Titan: The Life of John D. Rockefeller, Sr. – REVIEW

by Jeremy Powers on July 14, 2010

Ron Chernow is a fantastic biographer, and I continue to believe Titan is his best book.  I have read it from start to finish several times, and I have gone back to specific chapters frequently.  To give you an idea of the book, here is part of the back cover:

” . . . Born the son of a flamboyant, bigamous snake-oil salesman and a pious, straitlaced mother, Rockefeller rose from rustic origins to become the world’s richest man by creating America’s most powerful and feared monopoly, Standard Oil. Branded “the Octopus” by legions of muckrakers, the trust refined and marketed nearly 90 percent of the oil produced in America.
        Rockefeller was likely the most controversial businessman in our nation’s history. Critics charged that his empire was built on unscrupulous tactics: grand-scale collusion with the railroads, predatory pricing, industrial espionage, and wholesale bribery of political officials. The titan spent more than thirty years dodging investigations until Teddy Roosevelt and his trustbusters embarked on a marathon crusade to bring Standard Oil to bay.
        While providing abundant new evidence of Rockefeller’s misdeeds, Chernow discards the stereotype of the cold-blooded monster to sketch an unforgettably human portrait of a quirky, eccentric original. A devout Baptist and temperance advocate, Rockefeller gave money more generously . . .”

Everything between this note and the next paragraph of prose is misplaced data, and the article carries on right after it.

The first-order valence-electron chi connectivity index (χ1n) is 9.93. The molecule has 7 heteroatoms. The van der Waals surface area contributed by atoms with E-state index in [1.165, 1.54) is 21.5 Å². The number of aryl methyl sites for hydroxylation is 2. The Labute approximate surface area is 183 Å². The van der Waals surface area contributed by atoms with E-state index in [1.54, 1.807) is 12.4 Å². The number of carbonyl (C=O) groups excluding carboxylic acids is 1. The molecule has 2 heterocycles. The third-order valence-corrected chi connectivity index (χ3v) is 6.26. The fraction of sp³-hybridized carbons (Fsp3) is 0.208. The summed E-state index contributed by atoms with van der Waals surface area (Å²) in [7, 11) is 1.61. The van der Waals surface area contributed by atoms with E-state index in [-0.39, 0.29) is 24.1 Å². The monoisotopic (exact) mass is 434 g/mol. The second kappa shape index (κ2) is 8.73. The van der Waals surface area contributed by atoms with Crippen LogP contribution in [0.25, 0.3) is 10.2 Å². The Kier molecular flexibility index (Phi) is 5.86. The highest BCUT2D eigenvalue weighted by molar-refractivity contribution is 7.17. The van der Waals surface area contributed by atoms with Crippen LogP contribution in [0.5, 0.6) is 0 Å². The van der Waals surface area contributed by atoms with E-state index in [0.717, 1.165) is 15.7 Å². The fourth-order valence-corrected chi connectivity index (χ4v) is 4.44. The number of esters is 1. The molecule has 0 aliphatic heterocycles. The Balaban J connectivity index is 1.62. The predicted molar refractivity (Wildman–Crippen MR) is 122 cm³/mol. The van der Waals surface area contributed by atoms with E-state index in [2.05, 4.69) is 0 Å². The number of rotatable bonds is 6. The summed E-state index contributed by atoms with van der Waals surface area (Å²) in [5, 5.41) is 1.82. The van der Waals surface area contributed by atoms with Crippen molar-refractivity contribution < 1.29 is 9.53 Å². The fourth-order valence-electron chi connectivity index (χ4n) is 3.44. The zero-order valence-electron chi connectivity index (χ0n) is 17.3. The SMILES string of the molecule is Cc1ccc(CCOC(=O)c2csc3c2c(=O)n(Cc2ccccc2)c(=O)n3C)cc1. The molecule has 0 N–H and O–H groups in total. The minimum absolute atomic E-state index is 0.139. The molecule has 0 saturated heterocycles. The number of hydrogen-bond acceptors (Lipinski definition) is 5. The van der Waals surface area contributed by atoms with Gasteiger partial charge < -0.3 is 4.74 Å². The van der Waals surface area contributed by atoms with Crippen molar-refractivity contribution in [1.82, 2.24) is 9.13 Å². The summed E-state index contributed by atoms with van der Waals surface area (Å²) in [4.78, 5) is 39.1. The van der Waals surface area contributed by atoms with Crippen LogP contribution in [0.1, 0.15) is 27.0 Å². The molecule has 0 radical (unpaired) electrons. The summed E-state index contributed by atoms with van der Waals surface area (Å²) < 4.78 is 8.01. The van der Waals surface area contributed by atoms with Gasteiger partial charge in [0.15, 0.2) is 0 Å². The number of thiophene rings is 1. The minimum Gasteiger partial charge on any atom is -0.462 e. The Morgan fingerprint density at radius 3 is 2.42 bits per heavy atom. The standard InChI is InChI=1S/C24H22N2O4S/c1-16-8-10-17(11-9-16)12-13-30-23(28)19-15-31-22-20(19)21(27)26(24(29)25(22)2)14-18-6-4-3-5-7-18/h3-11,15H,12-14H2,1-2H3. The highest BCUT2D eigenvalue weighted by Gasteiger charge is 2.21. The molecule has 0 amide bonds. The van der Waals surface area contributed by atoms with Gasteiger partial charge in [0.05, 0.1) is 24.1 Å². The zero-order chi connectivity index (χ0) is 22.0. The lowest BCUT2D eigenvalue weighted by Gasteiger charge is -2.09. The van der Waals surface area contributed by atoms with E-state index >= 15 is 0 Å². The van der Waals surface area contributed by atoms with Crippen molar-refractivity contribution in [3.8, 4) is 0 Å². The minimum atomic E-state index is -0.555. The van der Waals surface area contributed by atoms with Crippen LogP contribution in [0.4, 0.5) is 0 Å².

(Click the image of the book to read the rest of the back cover.) 

The transformation occurring in our economy today will not be properly understood for decades.  Assuming books are still being used by the time anyone can objectively review what happened in the first decades of the twenty-first century, I sincerely hope a historian as objective, intelligent, and thorough as Chernow is available to write one.

If you only have time for one substantial book, consider Titan.  You will learn about how macroeconomics, politics, competition, and society changed during the industrial revolution.  This is a book that always seems to make its way onto my desk, end table, or front of the bookcase.  Buy it.

If you have a book that you frequently reach for, please let me know what it is in the comments.

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